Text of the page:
Best Coast – The Only Place
by Allison Walker (Journalism/Cinema Studies), published May 18th 2012
Moldy | Stale | Edible | Fresh | Tasty!
Best Coast goes a little deeper than sunshine, weed and a beloved cat in their second album, The Only Place. Bethany Consentino and Bobb Bruno were burdened with high expectations after the release of their first album, Crazy For You, and in their sophomore album, they have attempted to change the perception of their music. This includes taking away some of the deliberate grunginess that Best Coast fans adored. However, the slight changes have resulted in a more honest approach to music that some fans will either welcome or toss to the curb. The production of this album doesn’t hide behind any fuzziness, but instead, looks you straight in the eyes and tells you what Bethany is feeling.
Notable record producer and composer, Jon Brion (Eternal Sunshine of the Spotless Mind/Of Montreal/Kanye West), was recruited for The Only Place and it’s evident that he has helped Best Coast maximize their sound. The album kicks off with “The Only Place” in which Consentino’s voice is noticeably more powerful and the instruments are similarly smoother. The opener is the happiest of the collection as well as homage to California – as if the album cover isn’t enough PDA. “Why would you live anywhere else?” Consentino asks.
The rest of the album takes on a much darker spirit. The second track, “Why I Cry”, has bouncy beats and assertive vocals that are ridden with hopelessness but come off a bit winey. The utilization of simplistic lyricism isn’t abandoned in this album, but Consentino definitely takes a bolder approach to story telling. In the quintessentially short but sweet ballad, “My Life”, she sings, “My mom was right/I don’t wanna die/I wanna live my life.” The charming melodies serve as a contrast to a song about reliance on drugs and the desire to turn back time.
In “No One Like You”, the album’s mid-tempo pace is taken down a few notches and given the vibe of a ’50s slow dance and “Dreaming My Life Away” seizes upon hushed instrumentation.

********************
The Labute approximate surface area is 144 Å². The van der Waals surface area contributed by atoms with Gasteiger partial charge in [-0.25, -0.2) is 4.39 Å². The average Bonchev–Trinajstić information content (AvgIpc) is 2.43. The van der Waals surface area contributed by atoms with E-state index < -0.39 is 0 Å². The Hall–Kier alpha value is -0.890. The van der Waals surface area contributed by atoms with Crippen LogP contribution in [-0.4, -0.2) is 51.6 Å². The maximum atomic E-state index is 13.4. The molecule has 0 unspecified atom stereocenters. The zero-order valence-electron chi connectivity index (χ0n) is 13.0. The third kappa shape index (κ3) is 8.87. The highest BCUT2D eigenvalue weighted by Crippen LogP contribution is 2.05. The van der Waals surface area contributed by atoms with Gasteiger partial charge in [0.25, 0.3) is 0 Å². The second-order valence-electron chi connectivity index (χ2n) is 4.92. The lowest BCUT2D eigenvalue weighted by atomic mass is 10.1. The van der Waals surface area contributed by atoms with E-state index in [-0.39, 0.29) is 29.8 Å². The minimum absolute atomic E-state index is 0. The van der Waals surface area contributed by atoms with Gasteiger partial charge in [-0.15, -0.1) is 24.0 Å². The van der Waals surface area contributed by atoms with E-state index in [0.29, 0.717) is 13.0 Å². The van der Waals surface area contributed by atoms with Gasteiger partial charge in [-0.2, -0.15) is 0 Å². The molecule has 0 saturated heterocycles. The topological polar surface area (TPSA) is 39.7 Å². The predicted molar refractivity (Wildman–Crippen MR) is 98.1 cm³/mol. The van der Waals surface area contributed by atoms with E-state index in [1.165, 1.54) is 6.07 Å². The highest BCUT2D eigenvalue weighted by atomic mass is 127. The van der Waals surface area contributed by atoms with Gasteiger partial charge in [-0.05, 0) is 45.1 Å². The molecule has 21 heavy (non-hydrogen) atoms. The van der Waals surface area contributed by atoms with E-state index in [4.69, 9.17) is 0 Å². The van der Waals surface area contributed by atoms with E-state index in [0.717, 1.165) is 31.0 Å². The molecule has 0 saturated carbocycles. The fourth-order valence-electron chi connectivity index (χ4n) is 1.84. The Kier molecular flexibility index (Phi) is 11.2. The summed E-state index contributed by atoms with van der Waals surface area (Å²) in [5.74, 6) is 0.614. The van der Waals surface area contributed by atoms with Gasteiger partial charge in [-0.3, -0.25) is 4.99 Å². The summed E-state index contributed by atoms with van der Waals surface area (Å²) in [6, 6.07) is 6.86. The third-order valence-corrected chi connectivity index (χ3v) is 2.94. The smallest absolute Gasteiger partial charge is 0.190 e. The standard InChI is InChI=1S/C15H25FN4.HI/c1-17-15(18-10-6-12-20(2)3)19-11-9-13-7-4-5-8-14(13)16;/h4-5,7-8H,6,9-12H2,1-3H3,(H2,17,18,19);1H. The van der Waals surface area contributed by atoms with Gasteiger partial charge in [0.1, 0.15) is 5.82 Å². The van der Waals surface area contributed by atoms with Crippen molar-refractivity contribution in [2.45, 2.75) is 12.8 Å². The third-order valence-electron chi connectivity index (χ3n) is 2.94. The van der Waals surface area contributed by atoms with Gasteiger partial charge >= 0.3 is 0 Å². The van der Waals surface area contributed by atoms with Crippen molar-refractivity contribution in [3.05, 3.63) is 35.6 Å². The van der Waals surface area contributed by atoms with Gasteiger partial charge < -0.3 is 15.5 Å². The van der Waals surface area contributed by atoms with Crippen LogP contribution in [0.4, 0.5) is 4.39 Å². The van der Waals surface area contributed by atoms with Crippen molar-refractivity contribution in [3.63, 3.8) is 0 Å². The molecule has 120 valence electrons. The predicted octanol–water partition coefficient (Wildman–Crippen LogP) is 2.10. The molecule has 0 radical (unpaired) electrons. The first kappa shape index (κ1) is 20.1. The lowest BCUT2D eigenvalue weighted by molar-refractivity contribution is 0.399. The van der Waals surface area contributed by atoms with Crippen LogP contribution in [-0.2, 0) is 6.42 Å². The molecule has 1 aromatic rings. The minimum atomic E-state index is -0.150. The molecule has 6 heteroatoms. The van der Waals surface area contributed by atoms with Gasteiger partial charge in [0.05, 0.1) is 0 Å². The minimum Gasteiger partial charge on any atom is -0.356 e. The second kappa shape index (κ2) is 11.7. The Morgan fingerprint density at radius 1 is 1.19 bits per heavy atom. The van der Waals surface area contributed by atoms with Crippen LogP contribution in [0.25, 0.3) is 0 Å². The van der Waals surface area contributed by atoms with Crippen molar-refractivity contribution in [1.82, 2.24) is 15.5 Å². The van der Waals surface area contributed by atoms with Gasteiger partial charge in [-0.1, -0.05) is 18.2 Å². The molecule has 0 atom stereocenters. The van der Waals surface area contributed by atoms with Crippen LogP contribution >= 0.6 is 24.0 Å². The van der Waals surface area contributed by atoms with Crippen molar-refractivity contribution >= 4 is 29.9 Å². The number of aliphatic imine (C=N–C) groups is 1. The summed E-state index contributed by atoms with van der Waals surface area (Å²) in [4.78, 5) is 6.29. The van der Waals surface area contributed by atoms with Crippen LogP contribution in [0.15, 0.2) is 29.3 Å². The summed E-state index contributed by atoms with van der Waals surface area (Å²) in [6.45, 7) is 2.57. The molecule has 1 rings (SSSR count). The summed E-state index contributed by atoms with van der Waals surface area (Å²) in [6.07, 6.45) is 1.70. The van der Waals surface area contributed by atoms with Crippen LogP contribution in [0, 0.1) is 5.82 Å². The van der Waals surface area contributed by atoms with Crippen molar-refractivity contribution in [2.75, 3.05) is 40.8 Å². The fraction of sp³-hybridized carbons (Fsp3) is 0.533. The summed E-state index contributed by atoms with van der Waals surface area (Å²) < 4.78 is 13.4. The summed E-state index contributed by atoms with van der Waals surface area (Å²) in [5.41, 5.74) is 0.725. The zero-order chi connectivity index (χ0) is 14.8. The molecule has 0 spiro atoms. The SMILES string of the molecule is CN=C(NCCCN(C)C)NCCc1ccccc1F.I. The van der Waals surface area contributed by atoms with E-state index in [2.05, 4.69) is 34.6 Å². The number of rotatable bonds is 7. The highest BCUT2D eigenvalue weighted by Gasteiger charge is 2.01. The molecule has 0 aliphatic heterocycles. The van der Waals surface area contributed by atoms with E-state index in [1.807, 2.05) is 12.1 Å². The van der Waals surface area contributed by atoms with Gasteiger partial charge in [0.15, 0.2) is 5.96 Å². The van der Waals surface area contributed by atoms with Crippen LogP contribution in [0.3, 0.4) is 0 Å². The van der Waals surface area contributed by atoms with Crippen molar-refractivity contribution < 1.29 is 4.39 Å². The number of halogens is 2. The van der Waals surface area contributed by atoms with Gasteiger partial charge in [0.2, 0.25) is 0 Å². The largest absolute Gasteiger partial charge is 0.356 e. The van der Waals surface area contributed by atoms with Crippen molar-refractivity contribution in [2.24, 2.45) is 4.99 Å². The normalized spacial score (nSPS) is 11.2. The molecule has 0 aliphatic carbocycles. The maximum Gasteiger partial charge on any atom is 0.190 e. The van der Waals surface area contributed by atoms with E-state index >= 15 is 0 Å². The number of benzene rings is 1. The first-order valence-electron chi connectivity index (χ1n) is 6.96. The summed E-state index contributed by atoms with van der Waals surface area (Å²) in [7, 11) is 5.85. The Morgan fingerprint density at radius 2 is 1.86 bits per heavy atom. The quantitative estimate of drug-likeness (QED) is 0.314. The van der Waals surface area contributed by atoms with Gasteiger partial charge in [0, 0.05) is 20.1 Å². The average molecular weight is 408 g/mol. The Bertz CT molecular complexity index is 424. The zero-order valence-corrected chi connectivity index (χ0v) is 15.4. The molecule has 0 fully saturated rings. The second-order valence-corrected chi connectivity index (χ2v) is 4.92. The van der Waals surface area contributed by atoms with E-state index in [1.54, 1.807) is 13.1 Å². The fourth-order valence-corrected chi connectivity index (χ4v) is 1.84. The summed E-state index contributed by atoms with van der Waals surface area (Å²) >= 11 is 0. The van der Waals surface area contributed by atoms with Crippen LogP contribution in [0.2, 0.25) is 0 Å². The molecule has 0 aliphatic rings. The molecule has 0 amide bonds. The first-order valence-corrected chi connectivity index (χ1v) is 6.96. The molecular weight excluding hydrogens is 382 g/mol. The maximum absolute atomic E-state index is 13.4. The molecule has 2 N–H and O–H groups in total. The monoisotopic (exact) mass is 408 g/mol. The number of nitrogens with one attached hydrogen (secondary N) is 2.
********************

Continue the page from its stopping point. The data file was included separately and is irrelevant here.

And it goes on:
The true insecurity and loneliness that is threaded in the foundation of The Only Place is heightened in two particular tracks. “How They Want Me To Be” expresses it through droning background vocals and a mostly monotone melody. “Better Girl” introduces more of an enjoyable, folky guitar and is fueled by seclusion and reputation uncertainties.
My favorite track and the closer of The Only Place is “Up All Night.” It’s another slow paced song that feeds off of Bethany’s Joni Mitchell-esq pitches. A dreamy longing for love is slowly built up to instrumental and vocal intensity that includes moving orchestral accompaniment (cue Brion.) For a second I thought I saw myself running in slow motion towards someone I was desperately in love with at the other end of a field of daisies. Ah, the power of music.
In multiple interviews after Crazy For You’s release, Bethany Constenio was insistent on Best Coast steering away from their lo-fi, surf rock trademark and her “cat loving stoner” reputation. For some, those qualities were what made Best Coast, well… Best Coast. As a result, the lo-fi crackling was turned down, the overall tempo was slowed and Bethany revealed some of her darker, innermost thoughts in The Only Place. Some songs fall flat under this influence while others bring Bethany’s vision to life.
Recommended Tracks: Up All Night, Better Girl, Do You Still Love Me